So when you think about Conversocial, we have a platform for customer service and customer communication over messaging. We have an agent desktop. So if you have a contact center and you have people that are replying to people who are sending them things over messaging: WhatsApp, Apple Business Chat, Facebook Messenger, Instagram Direct and Twitter DM and so on. All those channels that we use to communicate between one another, our system actually collects those, routes them to the relevant people within the contact center, with the right priority. In addition to that, we have an automated component, which is why you and I are speaking, which basically enables us to take all of that communication and make it much more seamless, both in the agent side but also on the consumer side. In many cases as consumers, we're very privy to the whole idea of automation on the consumer side. But there's a lot of impacts for A.I. and automation on the brand side as well. If you're looking to collect some information from somebody, you don't have to ask them, "what's your name, what's your address?" You can send them an automated process that actually collects all of that information, puts it into the system seamlessly and makes everything much simpler and easier to use.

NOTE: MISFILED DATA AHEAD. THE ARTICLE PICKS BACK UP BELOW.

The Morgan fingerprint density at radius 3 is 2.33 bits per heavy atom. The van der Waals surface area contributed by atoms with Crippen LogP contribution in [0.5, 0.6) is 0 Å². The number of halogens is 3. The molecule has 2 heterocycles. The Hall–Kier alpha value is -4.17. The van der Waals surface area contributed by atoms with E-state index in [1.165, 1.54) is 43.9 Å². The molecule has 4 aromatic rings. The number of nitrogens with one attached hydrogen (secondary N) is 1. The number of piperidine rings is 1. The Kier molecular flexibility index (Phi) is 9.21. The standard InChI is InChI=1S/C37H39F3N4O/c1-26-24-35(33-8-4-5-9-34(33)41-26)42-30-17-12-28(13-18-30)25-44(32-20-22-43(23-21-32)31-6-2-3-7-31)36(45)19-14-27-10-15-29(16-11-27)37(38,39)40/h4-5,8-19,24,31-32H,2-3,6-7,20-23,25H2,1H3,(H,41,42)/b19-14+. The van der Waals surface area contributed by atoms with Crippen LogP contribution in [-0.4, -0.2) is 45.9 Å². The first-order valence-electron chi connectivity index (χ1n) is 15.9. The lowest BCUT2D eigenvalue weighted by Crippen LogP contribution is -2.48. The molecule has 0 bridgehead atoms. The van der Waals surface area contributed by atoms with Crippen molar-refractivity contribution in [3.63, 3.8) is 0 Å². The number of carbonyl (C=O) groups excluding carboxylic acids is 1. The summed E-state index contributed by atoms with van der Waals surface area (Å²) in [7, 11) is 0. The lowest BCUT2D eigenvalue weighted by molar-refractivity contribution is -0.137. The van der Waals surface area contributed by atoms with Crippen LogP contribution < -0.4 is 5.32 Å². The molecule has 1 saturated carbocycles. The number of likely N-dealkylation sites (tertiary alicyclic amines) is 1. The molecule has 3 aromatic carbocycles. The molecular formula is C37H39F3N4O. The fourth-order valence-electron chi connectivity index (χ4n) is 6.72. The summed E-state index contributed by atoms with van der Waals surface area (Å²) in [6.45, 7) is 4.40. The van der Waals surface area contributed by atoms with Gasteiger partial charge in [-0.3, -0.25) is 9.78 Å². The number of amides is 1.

Victor Antonio: [00:07:18] So, one of the things I read on your website, and if you're listening to this you should go to the website: conversocial.com, is that you really hit on moving from omnichannel to unichannel. Talk to me a little bit about that. Put some spin on that so people really understand what you're trying to communicate, because that's a shift in thinking, I thought.